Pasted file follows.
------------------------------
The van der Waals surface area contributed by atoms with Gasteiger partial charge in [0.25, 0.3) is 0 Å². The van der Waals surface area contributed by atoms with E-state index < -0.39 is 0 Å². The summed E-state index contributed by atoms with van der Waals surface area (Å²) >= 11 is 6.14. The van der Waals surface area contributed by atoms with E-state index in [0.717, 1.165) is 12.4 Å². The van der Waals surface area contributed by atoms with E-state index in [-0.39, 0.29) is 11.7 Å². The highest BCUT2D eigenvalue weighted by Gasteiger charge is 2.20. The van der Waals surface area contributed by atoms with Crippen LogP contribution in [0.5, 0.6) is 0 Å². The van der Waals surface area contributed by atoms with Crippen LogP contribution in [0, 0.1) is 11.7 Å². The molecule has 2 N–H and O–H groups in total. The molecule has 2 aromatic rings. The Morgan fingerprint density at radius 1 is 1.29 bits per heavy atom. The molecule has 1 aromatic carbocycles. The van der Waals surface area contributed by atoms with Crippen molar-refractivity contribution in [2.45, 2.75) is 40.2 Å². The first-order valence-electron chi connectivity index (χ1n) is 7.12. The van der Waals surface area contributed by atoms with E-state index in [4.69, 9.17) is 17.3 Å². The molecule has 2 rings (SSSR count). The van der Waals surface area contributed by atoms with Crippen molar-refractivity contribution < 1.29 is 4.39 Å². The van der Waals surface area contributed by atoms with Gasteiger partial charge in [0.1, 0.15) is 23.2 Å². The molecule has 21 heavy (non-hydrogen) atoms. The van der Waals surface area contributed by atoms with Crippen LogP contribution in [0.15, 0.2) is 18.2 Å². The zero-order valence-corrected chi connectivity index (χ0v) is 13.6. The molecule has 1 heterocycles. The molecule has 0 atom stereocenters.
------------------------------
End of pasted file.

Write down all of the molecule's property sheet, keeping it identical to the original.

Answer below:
The van der Waals surface area contributed by atoms with Gasteiger partial charge in [0.25, 0.3) is 0 Å². The van der Waals surface area contributed by atoms with E-state index < -0.39 is 0 Å². The summed E-state index contributed by atoms with van der Waals surface area (Å²) >= 11 is 6.14. The van der Waals surface area contributed by atoms with E-state index in [0.717, 1.165) is 12.4 Å². The van der Waals surface area contributed by atoms with E-state index in [-0.39, 0.29) is 11.7 Å². The highest BCUT2D eigenvalue weighted by Gasteiger charge is 2.20. The van der Waals surface area contributed by atoms with Crippen LogP contribution in [0.5, 0.6) is 0 Å². The van der Waals surface area contributed by atoms with Crippen LogP contribution in [0, 0.1) is 11.7 Å². The molecule has 2 N–H and O–H groups in total. The molecule has 2 aromatic rings. The Morgan fingerprint density at radius 1 is 1.29 bits per heavy atom. The molecule has 1 aromatic carbocycles. The van der Waals surface area contributed by atoms with Crippen molar-refractivity contribution in [2.45, 2.75) is 40.2 Å². The first-order valence-electron chi connectivity index (χ1n) is 7.12. The van der Waals surface area contributed by atoms with E-state index in [4.69, 9.17) is 17.3 Å². The molecule has 2 rings (SSSR count). The van der Waals surface area contributed by atoms with Crippen molar-refractivity contribution < 1.29 is 4.39 Å². The van der Waals surface area contributed by atoms with Gasteiger partial charge in [0.1, 0.15) is 23.2 Å². The molecule has 21 heavy (non-hydrogen) atoms. The van der Waals surface area contributed by atoms with Crippen LogP contribution in [0.15, 0.2) is 18.2 Å². The zero-order valence-corrected chi connectivity index (χ0v) is 13.6. The molecule has 1 heterocycles. The molecule has 0 atom stereocenters.